In Windows there is a version information page in an executable/library file properties window. How to view that info in Ubuntu?

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    Do you mean how to view such information from Linux binaries/libraries or windows EXE/DLL using a Linux utility ? – João Pinto Jan 26 '11 at 23:30
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    As I've clearly specified in the question title, I mean PE (Windows) EXE and DLL files (to view using a Linux utility of course). – Ivan Jan 27 '11 at 6:27

You probably need to install a third-party PE file viewer, such as http://www.ucware.com/apev/index.htm

  • Isn't there a Linux native tool for this? – Ivan Jan 27 '11 at 6:28
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    $25 for a file information viewer? Seriously? – Mechanical snail Jan 10 '13 at 21:17
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    Note for visitors after April 5, 2013: This software appears to have been discontinued, and is no longer available from the developer. – Moshe Katz Oct 21 '13 at 15:27

I'm working in a tool called pev to retrieve information about PE files on the command line.

It is installable with

sudo apt-get install pev

The file version can be fetched with

peres -v program.exe | awk '{print $3}'
  • 3
    @Ivan you might consider accepting this answer instead. – Russell Silva Oct 25 '13 at 16:39
  • These instructions are outdated. You might wish to consider updating them. – Ploni Oct 28 '18 at 5:49
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    The pev package in current debian distros doesn't contain a binary – rakslice Dec 17 '19 at 7:07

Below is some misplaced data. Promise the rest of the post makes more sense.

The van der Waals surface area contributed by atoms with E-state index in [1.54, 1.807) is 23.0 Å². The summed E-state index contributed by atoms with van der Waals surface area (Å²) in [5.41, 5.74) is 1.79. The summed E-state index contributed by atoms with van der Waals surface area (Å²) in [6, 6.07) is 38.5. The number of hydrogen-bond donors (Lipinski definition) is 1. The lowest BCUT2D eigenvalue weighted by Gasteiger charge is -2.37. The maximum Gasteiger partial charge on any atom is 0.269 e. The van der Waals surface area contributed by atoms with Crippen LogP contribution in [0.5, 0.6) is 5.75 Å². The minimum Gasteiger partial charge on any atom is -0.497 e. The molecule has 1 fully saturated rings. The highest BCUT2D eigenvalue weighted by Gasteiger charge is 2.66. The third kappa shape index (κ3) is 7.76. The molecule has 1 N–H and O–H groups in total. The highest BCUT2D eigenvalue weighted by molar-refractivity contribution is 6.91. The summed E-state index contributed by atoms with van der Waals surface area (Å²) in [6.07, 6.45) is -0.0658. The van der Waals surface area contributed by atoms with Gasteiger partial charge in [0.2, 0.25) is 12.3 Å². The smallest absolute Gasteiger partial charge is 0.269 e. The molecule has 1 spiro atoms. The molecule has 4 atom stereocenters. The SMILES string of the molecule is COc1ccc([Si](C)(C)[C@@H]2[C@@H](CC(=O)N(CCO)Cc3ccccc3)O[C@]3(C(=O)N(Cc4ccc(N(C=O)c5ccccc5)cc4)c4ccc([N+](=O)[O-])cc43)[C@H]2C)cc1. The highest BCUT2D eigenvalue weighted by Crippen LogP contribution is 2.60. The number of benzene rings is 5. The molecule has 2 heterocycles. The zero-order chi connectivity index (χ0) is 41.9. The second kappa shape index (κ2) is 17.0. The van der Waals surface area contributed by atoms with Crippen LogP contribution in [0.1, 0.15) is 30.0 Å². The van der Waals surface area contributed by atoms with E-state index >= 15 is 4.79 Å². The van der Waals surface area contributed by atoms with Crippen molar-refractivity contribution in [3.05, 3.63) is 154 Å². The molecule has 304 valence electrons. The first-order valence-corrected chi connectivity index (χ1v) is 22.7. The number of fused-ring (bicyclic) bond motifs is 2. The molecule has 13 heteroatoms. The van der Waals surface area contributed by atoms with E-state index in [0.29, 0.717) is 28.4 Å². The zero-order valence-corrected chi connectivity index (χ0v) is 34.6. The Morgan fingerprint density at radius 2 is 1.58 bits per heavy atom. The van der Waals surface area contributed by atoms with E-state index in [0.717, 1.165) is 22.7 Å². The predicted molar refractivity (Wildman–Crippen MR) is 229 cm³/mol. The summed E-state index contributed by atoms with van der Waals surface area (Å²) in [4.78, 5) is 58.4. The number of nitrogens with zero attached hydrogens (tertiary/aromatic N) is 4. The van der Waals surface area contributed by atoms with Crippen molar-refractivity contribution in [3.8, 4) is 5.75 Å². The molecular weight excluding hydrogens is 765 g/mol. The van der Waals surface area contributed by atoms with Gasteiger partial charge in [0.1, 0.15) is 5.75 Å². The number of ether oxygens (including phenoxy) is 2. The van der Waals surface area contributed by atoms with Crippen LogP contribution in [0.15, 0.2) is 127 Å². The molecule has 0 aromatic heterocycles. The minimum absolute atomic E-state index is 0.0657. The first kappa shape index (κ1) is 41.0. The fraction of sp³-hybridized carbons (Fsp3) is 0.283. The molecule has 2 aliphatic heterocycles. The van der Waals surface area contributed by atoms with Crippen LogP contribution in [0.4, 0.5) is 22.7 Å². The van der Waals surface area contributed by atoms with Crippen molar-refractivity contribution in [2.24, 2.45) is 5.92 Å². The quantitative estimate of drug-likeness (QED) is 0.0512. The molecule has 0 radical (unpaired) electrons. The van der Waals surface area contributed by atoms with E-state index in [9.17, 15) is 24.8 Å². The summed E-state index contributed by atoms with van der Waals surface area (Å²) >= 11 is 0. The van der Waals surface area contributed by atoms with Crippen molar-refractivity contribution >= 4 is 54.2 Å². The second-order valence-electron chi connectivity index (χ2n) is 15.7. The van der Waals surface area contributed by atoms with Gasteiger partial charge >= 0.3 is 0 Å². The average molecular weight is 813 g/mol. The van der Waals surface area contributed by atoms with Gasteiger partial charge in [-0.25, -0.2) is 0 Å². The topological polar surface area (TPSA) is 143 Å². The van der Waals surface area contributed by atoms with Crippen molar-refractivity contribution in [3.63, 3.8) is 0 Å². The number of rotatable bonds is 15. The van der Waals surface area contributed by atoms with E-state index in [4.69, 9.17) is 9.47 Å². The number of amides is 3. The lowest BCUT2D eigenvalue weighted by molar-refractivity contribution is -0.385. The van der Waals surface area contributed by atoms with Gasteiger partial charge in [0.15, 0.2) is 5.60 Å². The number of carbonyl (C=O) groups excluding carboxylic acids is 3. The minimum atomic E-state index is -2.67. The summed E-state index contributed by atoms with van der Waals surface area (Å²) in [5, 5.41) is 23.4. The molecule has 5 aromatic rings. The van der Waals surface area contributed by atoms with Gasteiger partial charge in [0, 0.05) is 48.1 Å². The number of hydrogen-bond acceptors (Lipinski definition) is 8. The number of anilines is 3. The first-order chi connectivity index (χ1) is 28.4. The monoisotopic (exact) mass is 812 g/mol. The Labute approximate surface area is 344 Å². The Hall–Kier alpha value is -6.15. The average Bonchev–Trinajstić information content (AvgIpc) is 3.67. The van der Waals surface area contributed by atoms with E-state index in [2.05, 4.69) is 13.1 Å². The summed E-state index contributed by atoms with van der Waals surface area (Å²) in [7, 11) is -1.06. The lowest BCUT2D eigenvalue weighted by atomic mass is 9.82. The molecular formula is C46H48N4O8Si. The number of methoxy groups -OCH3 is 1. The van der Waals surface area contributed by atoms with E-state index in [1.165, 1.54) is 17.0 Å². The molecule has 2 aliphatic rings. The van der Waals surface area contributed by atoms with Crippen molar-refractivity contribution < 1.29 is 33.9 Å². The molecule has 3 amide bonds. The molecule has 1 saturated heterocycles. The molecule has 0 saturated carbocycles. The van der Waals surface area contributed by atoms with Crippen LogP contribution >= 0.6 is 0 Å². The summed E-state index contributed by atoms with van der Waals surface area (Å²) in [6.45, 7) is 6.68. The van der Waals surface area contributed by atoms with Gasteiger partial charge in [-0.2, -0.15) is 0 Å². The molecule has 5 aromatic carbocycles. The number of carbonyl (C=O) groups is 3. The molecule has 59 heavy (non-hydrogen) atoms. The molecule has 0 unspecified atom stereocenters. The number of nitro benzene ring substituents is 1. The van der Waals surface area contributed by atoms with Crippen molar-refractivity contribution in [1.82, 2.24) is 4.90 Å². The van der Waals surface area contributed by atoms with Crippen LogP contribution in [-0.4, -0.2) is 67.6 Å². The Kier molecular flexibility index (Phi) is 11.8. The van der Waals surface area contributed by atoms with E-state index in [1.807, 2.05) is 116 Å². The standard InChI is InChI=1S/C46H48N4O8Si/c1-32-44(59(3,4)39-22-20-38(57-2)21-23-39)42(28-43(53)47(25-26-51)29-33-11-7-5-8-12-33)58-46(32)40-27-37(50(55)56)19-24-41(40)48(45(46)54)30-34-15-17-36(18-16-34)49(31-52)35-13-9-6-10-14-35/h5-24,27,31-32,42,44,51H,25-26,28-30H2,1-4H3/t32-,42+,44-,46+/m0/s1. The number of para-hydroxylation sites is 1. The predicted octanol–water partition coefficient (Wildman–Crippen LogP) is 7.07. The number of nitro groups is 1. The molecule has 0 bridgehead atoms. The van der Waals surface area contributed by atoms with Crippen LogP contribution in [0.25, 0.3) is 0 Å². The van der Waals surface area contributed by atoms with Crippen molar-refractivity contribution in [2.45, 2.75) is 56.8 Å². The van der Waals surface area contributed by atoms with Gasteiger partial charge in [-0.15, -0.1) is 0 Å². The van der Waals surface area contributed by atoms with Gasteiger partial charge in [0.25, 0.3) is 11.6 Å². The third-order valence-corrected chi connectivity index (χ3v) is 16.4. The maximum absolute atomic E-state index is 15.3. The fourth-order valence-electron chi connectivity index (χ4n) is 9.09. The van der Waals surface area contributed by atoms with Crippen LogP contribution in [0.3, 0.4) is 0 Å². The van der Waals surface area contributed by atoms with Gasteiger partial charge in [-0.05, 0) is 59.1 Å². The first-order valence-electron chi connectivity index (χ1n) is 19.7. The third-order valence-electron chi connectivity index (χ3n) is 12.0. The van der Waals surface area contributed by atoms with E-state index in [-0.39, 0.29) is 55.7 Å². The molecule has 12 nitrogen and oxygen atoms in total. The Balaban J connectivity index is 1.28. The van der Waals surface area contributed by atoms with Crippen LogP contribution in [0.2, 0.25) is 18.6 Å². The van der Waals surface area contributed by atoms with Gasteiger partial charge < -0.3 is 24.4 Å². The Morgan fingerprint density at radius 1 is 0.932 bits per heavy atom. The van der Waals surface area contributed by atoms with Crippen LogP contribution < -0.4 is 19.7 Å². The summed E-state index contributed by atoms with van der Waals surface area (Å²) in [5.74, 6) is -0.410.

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    In Ubuntu the command should be peres -v program.exe | awk '{print $3}' after sudo apt install pev – Huan Mar 2 '20 at 15:20
  • pev -p works fine in Ubuntu 16.04. Just used to check Windows version remotely: pev -p /mnt/windows_host/Windows/explorer.exe – mivk Nov 1 '20 at 18:40

From the gnome-exe-thumbnailer script, suggested by Scott Ritchie:

wrestool --extract --raw --type=version inputfile.exe

extracts the version information, printing some binary data mixed with UTF-16 text. The script converts it to readable text by piping it through:

tr '\0, ' '\t.\0' \
| sed 's/\t\t/_/g' \
| tr -c -d '[:print:]' \
| sed -r -n 's/.*Version[^0-9]*([0-9]+\.[0-9]+(\.[0-9][0-9]?)?).*/\1/p'

The overall command is then wrestool --extract --raw --type=version inputfile.exe | tr '\0, ' '\t.\0' | sed 's/\t\t/_/g' | tr -c -d '[:print:]' | sed -r -n 's/.*Version[^0-9]*([0-9]+\.[0-9]+(\.[0-9][0-9]?)?).*/\1/p'.

  • +1 wrestool is provided by the icoutil package which is available as a standard Debian package since way back. – tripleee May 9 '14 at 7:52
  • you may make it simpler by just pipe it through | hexdump -C – Tomofumi Jan 30 '15 at 2:28
  • In Ubuntu 18.04 it is inside the icoutils package. – Bjorn Reppen May 20 '19 at 8:09

As an alternative to using tr and sed to parse the output from @mechanical-snail 's solution, here is a GNU strings and GNU grep version: